Monday (Feb 1): Many years ago, Wendy and I met a couple who did their RV travels along the lines of one theme for each trip: the best state parks for one circumnavigation, but also less obvious things like minor league baseball parks, presidential libraries or birthplaces, or civil war battlefield monuments. But one of their themes struck a chord: small, local museums. As they explained it to us, they discovered that there are hundreds of top-notch museums, mostly dedicated to local history or specialized themes. I recall their mentioning the Buffalo Bill Museum in Cody, Wyoming, and the Boy Scout Museum in Dallas, Texas, both of which are on our lists. So, we added to our travel ambitions the idea that we would seek out local museums wherever we happen to be.
So, this morning we headed off on our bikes and, after a brief stop at the Cedar Key Cemetery and park, made our way to the Cedar Key Museum State Park.
The museum itself is very nice. Small, but with a full history of the Cedar Key area and a wonderful collection of shells from all over the world. Two things made the museum worth the $2 admission fee. First, the significance of places, like people, often derives from both where they’ve come from and where they’re going. We understood better now the Cedar Key psyche knowing that Cedar Key once operated as one of the principal ports for trade with Mexico, Central, and South America. But second, like the clam farming encounter, travel forces one to realize how much he doesn’t know, how much goes on in the world every day that he just never thought about. An example: pencils. In the 1800s, Cedar Key supported a thriving operation supplying cedar for the A.W. Faber (later Eberhard Faber) pencil factory in New Jersey. And the other part of the pencil, the graphite core, came from graphite mines in, believe it or not, Siberia (!), where Faber had managed to lock in a lucrative (!) graphite supply contract. The graphite went from the Siberian mine, 300 miles by train, to Irkutsk, and then by ship to New Jersey. All of that for a pencil? So now we found ourselves back to online research, once again captivated by the complexity and, in a sense, the beauty of the networks that operate under our very noses.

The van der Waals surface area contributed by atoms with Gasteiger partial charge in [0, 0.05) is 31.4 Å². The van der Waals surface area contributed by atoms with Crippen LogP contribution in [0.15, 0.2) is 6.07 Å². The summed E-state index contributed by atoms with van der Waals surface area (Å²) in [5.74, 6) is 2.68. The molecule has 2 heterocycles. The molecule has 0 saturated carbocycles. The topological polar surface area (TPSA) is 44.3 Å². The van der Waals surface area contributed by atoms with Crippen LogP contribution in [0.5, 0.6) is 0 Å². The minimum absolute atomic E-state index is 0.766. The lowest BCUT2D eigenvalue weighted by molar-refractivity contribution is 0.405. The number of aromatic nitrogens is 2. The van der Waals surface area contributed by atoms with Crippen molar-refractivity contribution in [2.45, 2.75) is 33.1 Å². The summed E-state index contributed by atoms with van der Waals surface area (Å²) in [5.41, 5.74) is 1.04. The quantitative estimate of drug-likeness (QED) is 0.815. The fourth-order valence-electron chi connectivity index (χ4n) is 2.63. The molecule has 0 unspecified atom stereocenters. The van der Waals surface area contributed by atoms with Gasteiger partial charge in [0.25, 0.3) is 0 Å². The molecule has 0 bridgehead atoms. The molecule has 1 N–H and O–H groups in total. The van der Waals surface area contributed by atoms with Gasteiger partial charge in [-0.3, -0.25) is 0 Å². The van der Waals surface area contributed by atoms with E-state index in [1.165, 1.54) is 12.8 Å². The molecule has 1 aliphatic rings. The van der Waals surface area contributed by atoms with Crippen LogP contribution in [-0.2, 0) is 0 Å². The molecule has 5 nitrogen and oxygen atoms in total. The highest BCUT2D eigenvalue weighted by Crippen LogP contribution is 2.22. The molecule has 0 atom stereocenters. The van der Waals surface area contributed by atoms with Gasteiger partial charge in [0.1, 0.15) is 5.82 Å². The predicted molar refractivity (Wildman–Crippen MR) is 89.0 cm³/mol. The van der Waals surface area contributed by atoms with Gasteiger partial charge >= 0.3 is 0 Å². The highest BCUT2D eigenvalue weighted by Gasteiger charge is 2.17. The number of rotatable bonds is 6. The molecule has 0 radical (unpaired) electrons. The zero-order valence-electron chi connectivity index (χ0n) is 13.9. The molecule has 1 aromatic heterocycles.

Tuesday (Feb 2): The Lower Suwanee National Wildlife Refuge, 53,000 acres of estuaries, swamps, pine lands, and hardwood, is different than many wildlife preserves in that it’s managed for user friendliness. Even to the point of having a nine-mile, meandering road through the NWR that allows visitors to see the full range of habitats present in this area. So, we packed a picnic lunch and headed off, taking our time to explore the area.